While Pakistan is one of the richest countries in Asia, poverty in Pakistan is a fact of life for most of its people. The main cause of Pakistan’s poverty rate is the fact that many Pakistanis lack basic human rights. Many Pakistanis, often women and children, are begging in the streets throughout their country.
These are the top 10 facts about poverty in Pakistan:
- In June 2016, the Ministry of Planning, Development and Reform reported that 39 percent of Pakistanis lived in multidimensional poverty. Pakistan’s official Multidimensional Poverty Index revealed that national poverty rates fell from 59 to 39 percent between 2004 to 2015. Additionally, poverty in Pakistan’s urban areas was 9.3 percent, a large contrast from the 54.6 percent in the country’s rural territories.
- On Dec. 19, 2016, Pakistan signed an aid partnership program with Australia. The program is intended to reduce Pakistan’s poverty and enhance the country’s stability, reflecting Australia’s commitment to support Pakistan’s economic prosperity. Australia’s government is also providing AUD47 million in total development assistance to Pakistan.
- Many Pakistanis live in poverty because the country’s wealth is often concentrated among a few rich families. The remainder of Pakistan’s impoverished citizens are dependent on the wealth of those families, resulting in 35 percent of Pakistanis living below the poverty line. Additionally, Pakistan’s corporations, landlords and wealthy entities pay less taxes, leaving Pakistan’s poor citizens to pay more taxes in their place.
- Poverty is the primary reason for Pakistan’s rate of child labor. Out of 40 million Pakistani children, 3.8 million work to support their families. Additionally, almost 11 million of those children work in factories under hazardous conditions. Child labor is still a large cause of poverty in Pakistan because while the country has passed many laws against child labor, those laws have often remained ignored.
- In February of 2017, Pakistan achieved a burgeoning middle class capable of fueling the country’s economic growth. Jamil Abbas, a Pakistani tailor of women’s clothing for 15 years, could finally afford private schooling for her two children. Other impoverished Pakistanis who rise to middle-class status are now able to afford a television, a refrigerator, a washing machine and have completed school up to the age of 16.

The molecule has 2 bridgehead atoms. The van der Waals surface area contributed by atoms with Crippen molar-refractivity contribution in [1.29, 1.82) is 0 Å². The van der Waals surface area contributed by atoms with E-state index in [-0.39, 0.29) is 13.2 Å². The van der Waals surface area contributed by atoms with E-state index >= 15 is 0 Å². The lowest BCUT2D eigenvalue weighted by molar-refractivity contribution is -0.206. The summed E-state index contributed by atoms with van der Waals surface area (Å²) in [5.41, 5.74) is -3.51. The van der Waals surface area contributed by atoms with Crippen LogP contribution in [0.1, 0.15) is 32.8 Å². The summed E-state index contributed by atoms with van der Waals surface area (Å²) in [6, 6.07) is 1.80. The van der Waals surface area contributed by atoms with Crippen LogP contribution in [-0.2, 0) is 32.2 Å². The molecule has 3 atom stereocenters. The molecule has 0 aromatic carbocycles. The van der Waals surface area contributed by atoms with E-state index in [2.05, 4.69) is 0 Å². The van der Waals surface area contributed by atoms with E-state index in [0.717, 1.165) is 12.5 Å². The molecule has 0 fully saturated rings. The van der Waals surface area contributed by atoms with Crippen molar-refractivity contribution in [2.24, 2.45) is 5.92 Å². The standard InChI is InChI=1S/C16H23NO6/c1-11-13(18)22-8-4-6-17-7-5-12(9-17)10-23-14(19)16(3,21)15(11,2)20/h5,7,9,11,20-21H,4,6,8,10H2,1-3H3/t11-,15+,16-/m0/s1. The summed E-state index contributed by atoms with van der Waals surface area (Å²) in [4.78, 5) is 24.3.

- Sixty percent of Pakistanis struggle to find food to eat. Pakistan’s women and children are the most affected by this type of poverty. On August 11, 2017, USAID’s Office of Food for Peace fact sheet revealed that $38 million was contributed to the U.N. World Food Programme for ongoing food aid to 1.6 million conflict-affected Pakistani households.
- In Nov. of 2017, the five-year Programme for Poverty Reduction (PPR) had given productive assets to 5,049 Pakistanis. PPR’s objective is to reduce the poverty of Pakistan’s marginalized communities. “We aim to do this by supporting the creation of sustainable conditions of social and economic development, including income and production capacity increase in programme areas,” said Dr. Santa Mole, the director of the Italian Agency for Development Cooperation.
- On Nov. 11, 2017, the Local Government and Rural Development Department (LG&RDD) launched a $52.4 million project to reduce poverty in Balochistan, Pakistan. Funded by the European Union, the LG&RDD project will be implemented in Jhal Magsi, Kech, Khuzdar and other districts. The project’s main focus is to support the Balochistan government in reducing the impact of economic deprivation, poverty and social inequality.
- In Dec. of 2017, the Asian Development Bank (ADB) pipeline for 2018 to 2020 included a plan to offer $2 billion per year to Pakistan. ADB intends to work with the Central Asia Regional Cooperation (CAREC) to fulfill this goal. “By cooperating and working together with other CAREC member countries, Pakistan can better unlock its vast economic potential,” said Xiaohong Yang, ADB’s country director.
- The circumstances described in these facts about poverty in Pakistan often lead to terrorism throughout the country. In Dec. of 2017, the China Pakistan Economic Corridor completed the construction of a northern Pakistan highway that will play a role in alleviating the country’s poverty. The highway will help eradicate rampant terrorism and provide cost-effective transportation to millions of Pakistanis in local towns and valleys.
USAID, LG&RDD and other entities will continue making efforts to financially help Pakistan’s impoverished citizens. However, the country’s divide between poor and rich citizens remains the main contributor to poverty in Pakistan. Further work will continue to ensure that all Pakistanis can live financially secure lives.
– Rhondjé Singh Tanwar